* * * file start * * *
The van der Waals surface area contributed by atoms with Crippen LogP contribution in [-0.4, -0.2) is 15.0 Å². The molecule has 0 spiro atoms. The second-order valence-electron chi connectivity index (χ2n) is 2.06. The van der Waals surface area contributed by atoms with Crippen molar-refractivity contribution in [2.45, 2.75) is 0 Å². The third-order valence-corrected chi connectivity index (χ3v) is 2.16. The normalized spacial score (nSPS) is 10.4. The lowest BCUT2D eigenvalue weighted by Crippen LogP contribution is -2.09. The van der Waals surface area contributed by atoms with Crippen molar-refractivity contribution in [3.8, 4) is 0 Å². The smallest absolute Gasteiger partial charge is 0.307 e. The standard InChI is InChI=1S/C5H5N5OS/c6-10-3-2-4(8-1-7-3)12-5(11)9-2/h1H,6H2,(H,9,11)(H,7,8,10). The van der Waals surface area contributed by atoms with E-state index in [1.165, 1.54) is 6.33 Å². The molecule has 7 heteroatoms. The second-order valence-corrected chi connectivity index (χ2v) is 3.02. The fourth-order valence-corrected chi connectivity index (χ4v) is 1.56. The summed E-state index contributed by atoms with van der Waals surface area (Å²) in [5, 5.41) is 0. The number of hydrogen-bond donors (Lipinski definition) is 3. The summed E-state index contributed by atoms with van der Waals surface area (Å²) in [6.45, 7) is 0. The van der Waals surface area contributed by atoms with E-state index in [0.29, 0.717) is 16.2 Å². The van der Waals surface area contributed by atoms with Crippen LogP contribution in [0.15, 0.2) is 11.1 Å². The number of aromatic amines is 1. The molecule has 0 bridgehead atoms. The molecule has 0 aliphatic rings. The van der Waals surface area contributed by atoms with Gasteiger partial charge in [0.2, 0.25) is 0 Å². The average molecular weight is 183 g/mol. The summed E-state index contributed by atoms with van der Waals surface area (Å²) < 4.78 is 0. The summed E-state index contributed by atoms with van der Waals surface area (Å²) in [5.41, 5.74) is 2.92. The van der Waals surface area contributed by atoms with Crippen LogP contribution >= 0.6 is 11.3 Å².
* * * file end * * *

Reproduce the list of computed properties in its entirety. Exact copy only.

The van der Waals surface area contributed by atoms with Crippen LogP contribution in [-0.4, -0.2) is 15.0 Å². The molecule has 0 spiro atoms. The second-order valence-electron chi connectivity index (χ2n) is 2.06. The van der Waals surface area contributed by atoms with Crippen molar-refractivity contribution in [2.45, 2.75) is 0 Å². The third-order valence-corrected chi connectivity index (χ3v) is 2.16. The normalized spacial score (nSPS) is 10.4. The lowest BCUT2D eigenvalue weighted by Crippen LogP contribution is -2.09. The van der Waals surface area contributed by atoms with Crippen molar-refractivity contribution in [3.8, 4) is 0 Å². The smallest absolute Gasteiger partial charge is 0.307 e. The standard InChI is InChI=1S/C5H5N5OS/c6-10-3-2-4(8-1-7-3)12-5(11)9-2/h1H,6H2,(H,9,11)(H,7,8,10). The van der Waals surface area contributed by atoms with E-state index in [1.165, 1.54) is 6.33 Å². The molecule has 7 heteroatoms. The second-order valence-corrected chi connectivity index (χ2v) is 3.02. The fourth-order valence-corrected chi connectivity index (χ4v) is 1.56. The summed E-state index contributed by atoms with van der Waals surface area (Å²) in [5, 5.41) is 0. The number of hydrogen-bond donors (Lipinski definition) is 3. The summed E-state index contributed by atoms with van der Waals surface area (Å²) in [6.45, 7) is 0. The van der Waals surface area contributed by atoms with E-state index in [0.29, 0.717) is 16.2 Å². The van der Waals surface area contributed by atoms with Crippen LogP contribution in [0.15, 0.2) is 11.1 Å². The number of aromatic amines is 1. The molecule has 0 bridgehead atoms. The molecule has 0 aliphatic rings. The van der Waals surface area contributed by atoms with Gasteiger partial charge in [0.2, 0.25) is 0 Å². The average molecular weight is 183 g/mol. The summed E-state index contributed by atoms with van der Waals surface area (Å²) < 4.78 is 0. The summed E-state index contributed by atoms with van der Waals surface area (Å²) in [5.41, 5.74) is 2.92. The van der Waals surface area contributed by atoms with Crippen LogP contribution >= 0.6 is 11.3 Å².